Passaic County is governed by a seven-member Board of Chosen Freeholders, who are elected at-large to staggered three-year terms office on a partisan basis, with two or three seats coming up for election each year as part of the November general election in a three-year cycle. At a reorganization meeting held in January, the board selects a Director and Deputy Director from among its members to serve for a one-year term. As of 2015[update], Passaic County's Freeholders are John W. Bartlett (D, 2015; Wayne), Theodore O. Best, Jr. (D, 2017; Paterson), Ronda Cotroneo (D, 2015; Ringwood), Terry Duffy (D, 2016; West Milford), and Pat Lepore (D, 2016; Woodland Park). The last seat, vacated by Hector Lora who resigned to become mayor of Passaic, is still up for discussion as of December 2016. Constitutional officers elected on a countywide basis are County Clerk Kristin M. Corrado (R, 2019), Sheriff Richard H. Berdnik (2016) and Surrogate Bernice Toledo (2016).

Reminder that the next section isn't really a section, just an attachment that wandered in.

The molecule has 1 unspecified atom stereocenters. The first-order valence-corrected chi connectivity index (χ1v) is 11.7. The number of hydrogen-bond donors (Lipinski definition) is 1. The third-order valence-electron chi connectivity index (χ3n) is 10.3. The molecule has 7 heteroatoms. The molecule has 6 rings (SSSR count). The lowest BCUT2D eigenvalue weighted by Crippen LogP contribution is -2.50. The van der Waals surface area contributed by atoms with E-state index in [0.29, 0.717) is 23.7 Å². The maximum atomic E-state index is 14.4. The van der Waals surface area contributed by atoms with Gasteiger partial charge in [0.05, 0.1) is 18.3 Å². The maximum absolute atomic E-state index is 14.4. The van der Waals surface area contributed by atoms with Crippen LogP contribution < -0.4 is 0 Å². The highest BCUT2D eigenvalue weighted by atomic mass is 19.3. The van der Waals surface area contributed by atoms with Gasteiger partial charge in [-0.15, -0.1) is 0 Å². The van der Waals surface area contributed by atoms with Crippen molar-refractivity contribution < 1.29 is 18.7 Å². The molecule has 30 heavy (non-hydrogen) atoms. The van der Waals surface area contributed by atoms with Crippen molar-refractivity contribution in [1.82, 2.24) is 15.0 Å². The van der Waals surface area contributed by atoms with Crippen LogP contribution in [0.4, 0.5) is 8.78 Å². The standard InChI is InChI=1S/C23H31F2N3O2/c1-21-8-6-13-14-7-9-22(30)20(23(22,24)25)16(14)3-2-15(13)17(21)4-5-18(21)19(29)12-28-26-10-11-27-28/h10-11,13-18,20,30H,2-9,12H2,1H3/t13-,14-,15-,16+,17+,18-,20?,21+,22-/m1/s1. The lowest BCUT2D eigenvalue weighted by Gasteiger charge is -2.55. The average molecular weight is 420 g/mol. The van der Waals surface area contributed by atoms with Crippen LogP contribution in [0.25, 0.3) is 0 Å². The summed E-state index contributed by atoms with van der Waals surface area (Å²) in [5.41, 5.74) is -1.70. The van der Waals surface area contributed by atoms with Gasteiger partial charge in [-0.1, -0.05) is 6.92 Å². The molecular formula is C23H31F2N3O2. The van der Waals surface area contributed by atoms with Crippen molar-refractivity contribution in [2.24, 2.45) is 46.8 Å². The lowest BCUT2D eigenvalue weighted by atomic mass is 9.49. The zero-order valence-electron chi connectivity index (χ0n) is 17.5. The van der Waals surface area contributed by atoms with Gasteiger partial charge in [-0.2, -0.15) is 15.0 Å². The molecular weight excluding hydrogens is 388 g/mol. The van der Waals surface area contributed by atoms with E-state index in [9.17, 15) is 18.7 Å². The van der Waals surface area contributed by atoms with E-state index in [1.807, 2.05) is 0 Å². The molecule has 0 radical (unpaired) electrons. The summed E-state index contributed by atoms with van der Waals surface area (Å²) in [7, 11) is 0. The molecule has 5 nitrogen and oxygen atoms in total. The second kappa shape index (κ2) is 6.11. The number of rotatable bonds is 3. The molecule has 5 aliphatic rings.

In 2004, the New Jersey Legislature passed the Highlands Water Protection and Planning Act, which regulates the New Jersey Highlands region. West Milford was included in the highlands preservation area and is subject to the rules of the act and the Highlands Water Protection and Planning Council, a division of the New Jersey Department of Environmental Protection. All of the territory in the protected region is classified as being in the highlands preservation area, and thus subject to additional rules.
As of March 23, 2011, there were a total of 17,588 registered voters in West Milford, of which 3,397 (19.3% vs. 31.0% countywide) were registered as Democrats, 5,070 (28.8% vs. 18.7%) were registered as Republicans and 9,111 (51.8% vs. 50.3%) were registered as Unaffiliated. There were 10 voters registered to other parties. Among the township's 2010 Census population, 68.0% (vs. 53.2% in Passaic County) were registered to vote, including 87.7% of those ages 18 and over (vs. 70.8% countywide).